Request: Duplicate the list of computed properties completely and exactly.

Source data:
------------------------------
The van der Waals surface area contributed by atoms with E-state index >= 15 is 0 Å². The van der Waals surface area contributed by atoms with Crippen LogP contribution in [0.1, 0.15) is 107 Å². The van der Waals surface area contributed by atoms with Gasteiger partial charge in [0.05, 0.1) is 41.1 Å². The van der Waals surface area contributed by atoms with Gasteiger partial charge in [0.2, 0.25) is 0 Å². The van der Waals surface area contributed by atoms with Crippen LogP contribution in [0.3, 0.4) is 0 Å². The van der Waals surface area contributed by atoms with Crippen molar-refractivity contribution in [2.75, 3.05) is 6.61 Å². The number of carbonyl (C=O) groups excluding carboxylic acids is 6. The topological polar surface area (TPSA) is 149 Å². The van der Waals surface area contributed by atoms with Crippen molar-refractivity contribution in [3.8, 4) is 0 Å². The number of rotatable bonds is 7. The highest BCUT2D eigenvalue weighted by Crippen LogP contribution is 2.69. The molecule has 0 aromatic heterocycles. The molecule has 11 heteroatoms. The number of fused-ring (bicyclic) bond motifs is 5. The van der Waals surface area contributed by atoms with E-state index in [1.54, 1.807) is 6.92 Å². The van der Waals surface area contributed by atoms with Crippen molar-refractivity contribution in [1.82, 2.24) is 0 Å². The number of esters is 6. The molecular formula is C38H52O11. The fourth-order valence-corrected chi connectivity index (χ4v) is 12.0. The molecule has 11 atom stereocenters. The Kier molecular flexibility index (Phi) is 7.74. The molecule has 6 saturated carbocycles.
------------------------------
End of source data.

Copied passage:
The van der Waals surface area contributed by atoms with E-state index >= 15 is 0 Å². The van der Waals surface area contributed by atoms with Crippen LogP contribution in [0.1, 0.15) is 107 Å². The van der Waals surface area contributed by atoms with Gasteiger partial charge in [0.05, 0.1) is 41.1 Å². The van der Waals surface area contributed by atoms with Gasteiger partial charge in [0.2, 0.25) is 0 Å². The van der Waals surface area contributed by atoms with Crippen LogP contribution in [0.3, 0.4) is 0 Å². The van der Waals surface area contributed by atoms with Crippen molar-refractivity contribution in [2.75, 3.05) is 6.61 Å². The number of carbonyl (C=O) groups excluding carboxylic acids is 6. The topological polar surface area (TPSA) is 149 Å². The van der Waals surface area contributed by atoms with Crippen molar-refractivity contribution in [3.8, 4) is 0 Å². The number of rotatable bonds is 7. The highest BCUT2D eigenvalue weighted by Crippen LogP contribution is 2.69. The molecule has 0 aromatic heterocycles. The molecule has 11 heteroatoms. The number of fused-ring (bicyclic) bond motifs is 5. The van der Waals surface area contributed by atoms with E-state index in [1.54, 1.807) is 6.92 Å². The van der Waals surface area contributed by atoms with Crippen molar-refractivity contribution in [1.82, 2.24) is 0 Å². The number of esters is 6. The molecular formula is C38H52O11. The fourth-order valence-corrected chi connectivity index (χ4v) is 12.0. The molecule has 11 atom stereocenters. The Kier molecular flexibility index (Phi) is 7.74. The molecule has 6 saturated carbocycles.